Author: Zulfi Meerza
21 July 2023
2 min read
Zulfi Meerza outlines European Union moves to seize the illegal gains made by those breaching sanctions.
The European Union (EU) is drafting rules to confiscate assets linked to sanctions violations and other crimes.
A draft directive that has been agreed is set to see organised crime facing tougher EU-wide rules regarding profits made through illegal activities, such as the breaching of sanctions.
The directive is an attempt to harmonise relevant laws. If passed after talks with the EU parliament and the Commission, it will update the minimum set of rules relating to the tracing, identification, freezing, confiscation and management of criminal property.
In a statement, the Council of the European Union said: "The proposed rules will apply to a wide range of crimes, including the violation of sanctions.
"People profiteering from doing business with persons or companies on EU sanction lists will see their yields being seized the same way as traffickers in human beings or drug cartels."
The EU law enforcement agency Europol estimates that criminal organisations generate revenues of at least 139 billion euros every year.
The new law will introduce rules governing the confiscation of "unexplained wealth". Such confiscation will not require criminal conviction – in the same way as the UK’s unexplained wealth orders regime does not require a successful prosecution. But such confiscation will only be possible if a court is convinced that the property in question is derived from criminal conduct.
The new law will place obligations on EU member states to ensure that their agencies dealing with the tracing, freezing and managing of criminal assets have qualified staff and appropriate resources.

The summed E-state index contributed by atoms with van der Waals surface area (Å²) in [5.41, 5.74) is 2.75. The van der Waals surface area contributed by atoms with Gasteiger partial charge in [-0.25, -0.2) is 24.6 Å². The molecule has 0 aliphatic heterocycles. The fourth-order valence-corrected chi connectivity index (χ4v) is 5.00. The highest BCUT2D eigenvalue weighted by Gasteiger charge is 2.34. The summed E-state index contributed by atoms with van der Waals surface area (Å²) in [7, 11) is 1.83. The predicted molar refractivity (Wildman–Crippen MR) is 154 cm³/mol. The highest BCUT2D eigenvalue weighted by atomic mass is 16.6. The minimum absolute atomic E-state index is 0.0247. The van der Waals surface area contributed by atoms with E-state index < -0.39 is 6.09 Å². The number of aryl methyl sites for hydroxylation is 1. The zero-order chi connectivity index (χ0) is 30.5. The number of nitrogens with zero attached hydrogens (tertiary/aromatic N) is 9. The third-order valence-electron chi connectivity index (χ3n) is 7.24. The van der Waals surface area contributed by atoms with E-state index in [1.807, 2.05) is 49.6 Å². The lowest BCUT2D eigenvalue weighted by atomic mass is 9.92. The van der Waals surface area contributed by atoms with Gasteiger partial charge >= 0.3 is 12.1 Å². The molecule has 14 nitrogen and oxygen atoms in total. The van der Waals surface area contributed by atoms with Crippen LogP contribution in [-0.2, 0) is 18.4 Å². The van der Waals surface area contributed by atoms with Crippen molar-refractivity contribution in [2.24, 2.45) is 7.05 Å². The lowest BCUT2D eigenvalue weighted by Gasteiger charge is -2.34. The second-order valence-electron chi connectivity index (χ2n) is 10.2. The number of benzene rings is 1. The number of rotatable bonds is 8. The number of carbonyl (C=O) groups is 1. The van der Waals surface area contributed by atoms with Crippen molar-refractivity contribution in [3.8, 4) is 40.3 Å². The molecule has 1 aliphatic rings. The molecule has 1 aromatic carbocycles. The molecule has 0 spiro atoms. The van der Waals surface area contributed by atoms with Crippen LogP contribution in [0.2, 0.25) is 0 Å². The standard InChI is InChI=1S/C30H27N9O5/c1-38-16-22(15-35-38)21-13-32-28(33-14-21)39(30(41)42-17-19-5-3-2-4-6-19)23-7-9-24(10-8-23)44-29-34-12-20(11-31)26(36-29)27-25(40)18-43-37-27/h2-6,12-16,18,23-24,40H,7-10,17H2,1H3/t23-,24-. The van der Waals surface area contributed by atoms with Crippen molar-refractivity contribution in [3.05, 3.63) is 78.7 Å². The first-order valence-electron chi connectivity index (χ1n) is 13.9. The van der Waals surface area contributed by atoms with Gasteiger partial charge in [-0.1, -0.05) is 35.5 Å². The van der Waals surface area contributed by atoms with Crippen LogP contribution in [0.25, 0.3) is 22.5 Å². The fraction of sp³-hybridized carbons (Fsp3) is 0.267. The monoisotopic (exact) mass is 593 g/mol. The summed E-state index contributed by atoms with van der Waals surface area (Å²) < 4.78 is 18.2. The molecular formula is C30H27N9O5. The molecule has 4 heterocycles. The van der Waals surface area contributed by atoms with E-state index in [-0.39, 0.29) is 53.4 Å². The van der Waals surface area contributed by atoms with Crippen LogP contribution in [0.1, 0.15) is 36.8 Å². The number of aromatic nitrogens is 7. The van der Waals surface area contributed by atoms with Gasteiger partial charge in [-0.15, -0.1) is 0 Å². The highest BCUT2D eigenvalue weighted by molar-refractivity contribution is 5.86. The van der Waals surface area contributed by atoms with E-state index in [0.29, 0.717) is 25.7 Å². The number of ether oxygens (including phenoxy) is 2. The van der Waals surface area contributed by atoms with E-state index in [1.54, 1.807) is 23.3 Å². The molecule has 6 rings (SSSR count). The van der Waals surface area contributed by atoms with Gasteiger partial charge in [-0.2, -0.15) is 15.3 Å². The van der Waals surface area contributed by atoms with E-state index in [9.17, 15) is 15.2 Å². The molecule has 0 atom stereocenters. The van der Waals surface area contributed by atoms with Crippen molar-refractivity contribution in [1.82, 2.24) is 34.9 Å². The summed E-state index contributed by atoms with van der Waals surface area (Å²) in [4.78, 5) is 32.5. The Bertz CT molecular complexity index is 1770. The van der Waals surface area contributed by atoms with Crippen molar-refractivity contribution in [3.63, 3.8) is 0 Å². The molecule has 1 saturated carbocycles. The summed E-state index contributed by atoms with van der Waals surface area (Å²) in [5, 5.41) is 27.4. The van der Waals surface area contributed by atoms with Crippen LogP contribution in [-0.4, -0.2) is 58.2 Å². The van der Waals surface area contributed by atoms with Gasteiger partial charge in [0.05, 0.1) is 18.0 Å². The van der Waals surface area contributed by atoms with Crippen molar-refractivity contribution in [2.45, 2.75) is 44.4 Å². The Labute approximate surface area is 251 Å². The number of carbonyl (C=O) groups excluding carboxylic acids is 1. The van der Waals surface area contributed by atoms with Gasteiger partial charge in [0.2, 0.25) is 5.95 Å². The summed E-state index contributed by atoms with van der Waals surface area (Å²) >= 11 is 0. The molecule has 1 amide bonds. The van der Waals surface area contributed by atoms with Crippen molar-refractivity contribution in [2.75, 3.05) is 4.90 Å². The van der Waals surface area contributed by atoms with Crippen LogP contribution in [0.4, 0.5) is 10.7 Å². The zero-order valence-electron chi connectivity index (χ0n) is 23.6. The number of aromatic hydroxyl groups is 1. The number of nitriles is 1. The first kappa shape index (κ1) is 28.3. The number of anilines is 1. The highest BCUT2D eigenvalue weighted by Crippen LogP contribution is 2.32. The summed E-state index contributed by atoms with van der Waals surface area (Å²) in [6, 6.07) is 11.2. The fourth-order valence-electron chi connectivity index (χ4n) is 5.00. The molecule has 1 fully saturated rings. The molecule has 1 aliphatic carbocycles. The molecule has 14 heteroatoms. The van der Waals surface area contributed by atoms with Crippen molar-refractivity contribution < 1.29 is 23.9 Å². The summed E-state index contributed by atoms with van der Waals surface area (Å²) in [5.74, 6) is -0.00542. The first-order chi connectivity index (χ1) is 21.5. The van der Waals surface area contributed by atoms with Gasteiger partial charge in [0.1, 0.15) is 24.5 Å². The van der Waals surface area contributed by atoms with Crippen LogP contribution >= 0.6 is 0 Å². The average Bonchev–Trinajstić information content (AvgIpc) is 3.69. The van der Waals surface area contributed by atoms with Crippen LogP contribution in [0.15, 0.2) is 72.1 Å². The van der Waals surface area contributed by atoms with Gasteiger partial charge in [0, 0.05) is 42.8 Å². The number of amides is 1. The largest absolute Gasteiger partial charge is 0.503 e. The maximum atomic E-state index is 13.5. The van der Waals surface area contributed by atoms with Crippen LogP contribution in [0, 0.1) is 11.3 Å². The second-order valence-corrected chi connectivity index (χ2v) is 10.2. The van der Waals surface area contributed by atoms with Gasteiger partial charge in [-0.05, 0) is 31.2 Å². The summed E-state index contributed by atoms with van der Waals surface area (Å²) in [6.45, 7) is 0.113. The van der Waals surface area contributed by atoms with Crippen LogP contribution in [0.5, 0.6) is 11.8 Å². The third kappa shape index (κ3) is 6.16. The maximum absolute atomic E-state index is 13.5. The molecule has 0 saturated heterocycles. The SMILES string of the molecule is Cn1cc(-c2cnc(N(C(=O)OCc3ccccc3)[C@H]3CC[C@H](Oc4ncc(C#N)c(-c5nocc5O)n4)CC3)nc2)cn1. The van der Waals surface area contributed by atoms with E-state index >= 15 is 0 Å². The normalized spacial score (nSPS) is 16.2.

Despite the existence of a number of EU laws relating to the tracing and confiscation of illegal assets, there have been calls in recent years from both the European Council and the European Parliament for a stronger asset recovery legal framework.
In principle, this method could prove to be an effective way of securing illicit wealth. However, similar obstacles may arise as has been the case with UK unexplained wealth orders, which have had little or no success before the UK courts to date.
Harmonisation of legislation across EU member states will be important in accelerating the identification, tracing, freezing and confiscation of assets generated by criminal activities. It is also important that enforcement agencies are given adequate resources to properly investigate and seize assets, thereby resulting in effective enforcement.
This approach, however, may well be too late in many cases, as perpetrators are likely to have already diverted relevant assets / funds or managed to conceal their criminal origins.
Senior Associate Solicitor
Zulfi’s in-depth expertise in corporate crime investigations, serious regulatory matters and complex commercial litigation makes him a logical choice to represent corporates, board members, senior business figures and high net worth individuals.